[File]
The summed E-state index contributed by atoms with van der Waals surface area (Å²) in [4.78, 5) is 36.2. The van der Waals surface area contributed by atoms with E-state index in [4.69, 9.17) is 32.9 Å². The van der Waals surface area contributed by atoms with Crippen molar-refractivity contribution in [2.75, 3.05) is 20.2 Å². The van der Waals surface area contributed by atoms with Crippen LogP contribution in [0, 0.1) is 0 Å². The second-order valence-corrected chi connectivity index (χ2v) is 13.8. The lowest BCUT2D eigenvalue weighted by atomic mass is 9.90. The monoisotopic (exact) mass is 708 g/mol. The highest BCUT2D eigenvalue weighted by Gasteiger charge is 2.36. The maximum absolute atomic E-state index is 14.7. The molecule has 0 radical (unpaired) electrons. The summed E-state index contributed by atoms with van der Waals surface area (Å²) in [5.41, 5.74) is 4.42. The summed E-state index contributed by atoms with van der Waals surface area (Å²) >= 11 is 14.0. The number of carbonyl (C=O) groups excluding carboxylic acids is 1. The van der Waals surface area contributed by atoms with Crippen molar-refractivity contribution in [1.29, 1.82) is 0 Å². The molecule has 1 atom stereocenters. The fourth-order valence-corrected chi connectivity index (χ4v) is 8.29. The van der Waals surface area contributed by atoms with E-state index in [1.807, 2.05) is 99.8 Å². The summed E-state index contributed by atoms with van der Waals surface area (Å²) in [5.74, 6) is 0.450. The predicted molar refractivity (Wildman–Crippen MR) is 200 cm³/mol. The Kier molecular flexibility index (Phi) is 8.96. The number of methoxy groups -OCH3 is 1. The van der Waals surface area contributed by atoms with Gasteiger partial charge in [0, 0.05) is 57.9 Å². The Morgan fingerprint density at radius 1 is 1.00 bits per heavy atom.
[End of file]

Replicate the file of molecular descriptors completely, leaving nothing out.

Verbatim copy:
The summed E-state index contributed by atoms with van der Waals surface area (Å²) in [4.78, 5) is 36.2. The van der Waals surface area contributed by atoms with E-state index in [4.69, 9.17) is 32.9 Å². The van der Waals surface area contributed by atoms with Crippen molar-refractivity contribution in [2.75, 3.05) is 20.2 Å². The van der Waals surface area contributed by atoms with Crippen LogP contribution in [0, 0.1) is 0 Å². The second-order valence-corrected chi connectivity index (χ2v) is 13.8. The lowest BCUT2D eigenvalue weighted by atomic mass is 9.90. The monoisotopic (exact) mass is 708 g/mol. The highest BCUT2D eigenvalue weighted by Gasteiger charge is 2.36. The maximum absolute atomic E-state index is 14.7. The molecule has 0 radical (unpaired) electrons. The summed E-state index contributed by atoms with van der Waals surface area (Å²) in [5.41, 5.74) is 4.42. The summed E-state index contributed by atoms with van der Waals surface area (Å²) >= 11 is 14.0. The number of carbonyl (C=O) groups excluding carboxylic acids is 1. The van der Waals surface area contributed by atoms with Crippen molar-refractivity contribution in [1.29, 1.82) is 0 Å². The molecule has 1 atom stereocenters. The fourth-order valence-corrected chi connectivity index (χ4v) is 8.29. The van der Waals surface area contributed by atoms with E-state index in [1.807, 2.05) is 99.8 Å². The summed E-state index contributed by atoms with van der Waals surface area (Å²) in [5.74, 6) is 0.450. The predicted molar refractivity (Wildman–Crippen MR) is 200 cm³/mol. The Kier molecular flexibility index (Phi) is 8.96. The number of methoxy groups -OCH3 is 1. The van der Waals surface area contributed by atoms with Gasteiger partial charge in [0, 0.05) is 57.9 Å². The Morgan fingerprint density at radius 1 is 1.00 bits per heavy atom.